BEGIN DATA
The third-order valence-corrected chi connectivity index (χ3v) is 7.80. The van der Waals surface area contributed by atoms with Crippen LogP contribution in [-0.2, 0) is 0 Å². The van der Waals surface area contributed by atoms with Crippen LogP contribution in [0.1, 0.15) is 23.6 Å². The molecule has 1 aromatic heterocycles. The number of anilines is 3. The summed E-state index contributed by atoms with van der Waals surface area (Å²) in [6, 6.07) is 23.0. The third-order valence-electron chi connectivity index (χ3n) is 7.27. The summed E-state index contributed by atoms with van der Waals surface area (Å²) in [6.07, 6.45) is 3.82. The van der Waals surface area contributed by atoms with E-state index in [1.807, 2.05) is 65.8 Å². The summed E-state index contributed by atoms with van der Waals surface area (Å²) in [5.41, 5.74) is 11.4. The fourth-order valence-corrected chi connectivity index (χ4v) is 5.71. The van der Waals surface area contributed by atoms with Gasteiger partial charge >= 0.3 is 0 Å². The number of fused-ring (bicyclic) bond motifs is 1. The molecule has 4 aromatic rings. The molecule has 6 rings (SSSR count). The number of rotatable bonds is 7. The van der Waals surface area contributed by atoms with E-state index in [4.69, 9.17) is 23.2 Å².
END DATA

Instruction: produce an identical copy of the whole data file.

The third-order valence-corrected chi connectivity index (χ3v) is 7.80. The van der Waals surface area contributed by atoms with Crippen LogP contribution in [-0.2, 0) is 0 Å². The van der Waals surface area contributed by atoms with Crippen LogP contribution in [0.1, 0.15) is 23.6 Å². The molecule has 1 aromatic heterocycles. The number of anilines is 3. The summed E-state index contributed by atoms with van der Waals surface area (Å²) in [6, 6.07) is 23.0. The third-order valence-electron chi connectivity index (χ3n) is 7.27. The summed E-state index contributed by atoms with van der Waals surface area (Å²) in [6.07, 6.45) is 3.82. The van der Waals surface area contributed by atoms with E-state index in [1.807, 2.05) is 65.8 Å². The summed E-state index contributed by atoms with van der Waals surface area (Å²) in [5.41, 5.74) is 11.4. The fourth-order valence-corrected chi connectivity index (χ4v) is 5.71. The van der Waals surface area contributed by atoms with Gasteiger partial charge >= 0.3 is 0 Å². The number of fused-ring (bicyclic) bond motifs is 1. The molecule has 4 aromatic rings. The molecule has 6 rings (SSSR count). The number of rotatable bonds is 7. The van der Waals surface area contributed by atoms with E-state index in [4.69, 9.17) is 23.2 Å².